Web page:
But there’s no question about his hit tool. Meckler has played 38 games this year, and has multi-hit games in 18 of them. He’s had at least 4 hits in 6 different games this year. His 64 hits are 8th among Giants Minor Leaguers this year, despite injuries limiting him to being just 35th in plate appearances. And he has the 3rd-best strikeout rate in the system, with more walks (20) than Ks (19).

The Giants told us we should be excited about Meckler. They were right.

Shortstop Marco Luciano (No. 2 CPL) had a beautiful day, hitting 2-3 with a double and a pair of walks.

Despite a .268 BABIP that ranks 101st out of 128 Eastern League hitters with at least 100 plate appearances, Luciano has an .801 OPS and a 115 wRC+ on the year. He has the highest ISO (.244) of any Giants Minor Leaguer, and a delightful 15.7% walk rate. Right now the 30.3% strikeout rate is the only stain on what has turned into a fantastic season for a player who is still in the discussion for best prospect in the system.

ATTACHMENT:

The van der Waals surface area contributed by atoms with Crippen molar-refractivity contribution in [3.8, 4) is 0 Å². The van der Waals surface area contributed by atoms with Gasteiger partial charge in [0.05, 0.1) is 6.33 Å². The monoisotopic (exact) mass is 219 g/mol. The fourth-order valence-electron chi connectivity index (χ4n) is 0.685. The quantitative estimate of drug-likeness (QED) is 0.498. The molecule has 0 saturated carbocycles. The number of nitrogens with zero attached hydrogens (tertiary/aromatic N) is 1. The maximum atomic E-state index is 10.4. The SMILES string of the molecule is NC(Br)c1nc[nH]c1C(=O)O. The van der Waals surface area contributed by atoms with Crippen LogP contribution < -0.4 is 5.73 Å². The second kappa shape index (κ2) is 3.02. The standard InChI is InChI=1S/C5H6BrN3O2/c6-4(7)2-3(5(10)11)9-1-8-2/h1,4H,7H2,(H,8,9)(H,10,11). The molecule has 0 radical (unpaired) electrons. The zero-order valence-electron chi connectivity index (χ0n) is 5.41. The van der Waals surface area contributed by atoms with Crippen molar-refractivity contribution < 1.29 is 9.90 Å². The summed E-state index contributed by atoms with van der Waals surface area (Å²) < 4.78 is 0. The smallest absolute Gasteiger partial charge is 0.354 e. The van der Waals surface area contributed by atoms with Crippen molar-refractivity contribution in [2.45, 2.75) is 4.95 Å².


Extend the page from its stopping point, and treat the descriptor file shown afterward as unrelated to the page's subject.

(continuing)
Catcher Andy Thomas hit 1-4 with a home run and 2 walks, and I forgot to mention it until I wrote the rest of this article, so that’s how good Richmond was.

An encouraging start from RHP Carson Seymour (No. 28 CPL), who struck out 4 batters in as many innings, giving up 4 hits and 2 runs. Seymour has a 3.43 ERA and a 3.86 FIP, so it’s been a nice season for him in that regard. But he’s struck out just 5.6 batters per 9 innings, a mark that ranks 369th out of 378 Minor League pitchers who have thrown at least 50 innings. This was just his 4th time in 15 games where he struck out at least as many batters as innings pitched.

High-A Eugene (36-35)

Eugene Emeralds lost to the Everett AquaSox (Mariners) 1-0
Box score

We’ve mostly been talking about hitters so far, so let’s shift our attention to pitchers. Because they were dominant for Eugene on Thursday.